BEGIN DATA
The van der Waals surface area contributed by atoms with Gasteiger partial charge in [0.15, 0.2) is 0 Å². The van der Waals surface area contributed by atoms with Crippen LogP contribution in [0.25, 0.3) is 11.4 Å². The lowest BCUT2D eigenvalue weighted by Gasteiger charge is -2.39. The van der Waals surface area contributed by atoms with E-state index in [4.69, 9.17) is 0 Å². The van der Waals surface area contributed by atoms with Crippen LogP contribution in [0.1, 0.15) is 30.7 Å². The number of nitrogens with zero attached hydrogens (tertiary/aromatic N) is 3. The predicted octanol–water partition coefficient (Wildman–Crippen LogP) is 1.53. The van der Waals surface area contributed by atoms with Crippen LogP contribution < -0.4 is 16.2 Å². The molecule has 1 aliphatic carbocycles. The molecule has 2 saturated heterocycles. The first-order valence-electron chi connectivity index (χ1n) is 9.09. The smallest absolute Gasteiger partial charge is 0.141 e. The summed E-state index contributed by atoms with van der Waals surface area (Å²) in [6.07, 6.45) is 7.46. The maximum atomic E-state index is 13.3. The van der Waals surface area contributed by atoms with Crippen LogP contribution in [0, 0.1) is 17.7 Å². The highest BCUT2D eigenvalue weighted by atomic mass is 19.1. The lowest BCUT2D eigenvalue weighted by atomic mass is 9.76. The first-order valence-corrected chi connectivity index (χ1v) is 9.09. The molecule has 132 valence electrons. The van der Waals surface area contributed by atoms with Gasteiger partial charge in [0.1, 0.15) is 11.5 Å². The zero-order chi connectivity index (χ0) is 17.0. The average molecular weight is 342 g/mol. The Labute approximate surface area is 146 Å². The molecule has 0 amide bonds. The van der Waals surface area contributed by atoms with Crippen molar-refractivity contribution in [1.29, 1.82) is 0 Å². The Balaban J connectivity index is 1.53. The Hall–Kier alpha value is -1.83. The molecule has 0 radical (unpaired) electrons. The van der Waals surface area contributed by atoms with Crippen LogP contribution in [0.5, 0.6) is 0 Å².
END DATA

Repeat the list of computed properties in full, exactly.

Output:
The van der Waals surface area contributed by atoms with Gasteiger partial charge in [0.15, 0.2) is 0 Å². The van der Waals surface area contributed by atoms with Crippen LogP contribution in [0.25, 0.3) is 11.4 Å². The lowest BCUT2D eigenvalue weighted by Gasteiger charge is -2.39. The van der Waals surface area contributed by atoms with E-state index in [4.69, 9.17) is 0 Å². The van der Waals surface area contributed by atoms with Crippen LogP contribution in [0.1, 0.15) is 30.7 Å². The number of nitrogens with zero attached hydrogens (tertiary/aromatic N) is 3. The predicted octanol–water partition coefficient (Wildman–Crippen LogP) is 1.53. The van der Waals surface area contributed by atoms with Crippen LogP contribution < -0.4 is 16.2 Å². The molecule has 1 aliphatic carbocycles. The molecule has 2 saturated heterocycles. The first-order valence-electron chi connectivity index (χ1n) is 9.09. The smallest absolute Gasteiger partial charge is 0.141 e. The summed E-state index contributed by atoms with van der Waals surface area (Å²) in [6.07, 6.45) is 7.46. The maximum atomic E-state index is 13.3. The van der Waals surface area contributed by atoms with Crippen LogP contribution in [0, 0.1) is 17.7 Å². The highest BCUT2D eigenvalue weighted by atomic mass is 19.1. The lowest BCUT2D eigenvalue weighted by atomic mass is 9.76. The first-order valence-corrected chi connectivity index (χ1v) is 9.09. The molecule has 132 valence electrons. The van der Waals surface area contributed by atoms with Gasteiger partial charge in [0.1, 0.15) is 11.5 Å². The zero-order chi connectivity index (χ0) is 17.0. The average molecular weight is 342 g/mol. The Labute approximate surface area is 146 Å². The molecule has 0 amide bonds. The van der Waals surface area contributed by atoms with Crippen molar-refractivity contribution in [1.29, 1.82) is 0 Å². The Balaban J connectivity index is 1.53. The Hall–Kier alpha value is -1.83. The molecule has 0 radical (unpaired) electrons. The van der Waals surface area contributed by atoms with Crippen LogP contribution in [0.5, 0.6) is 0 Å².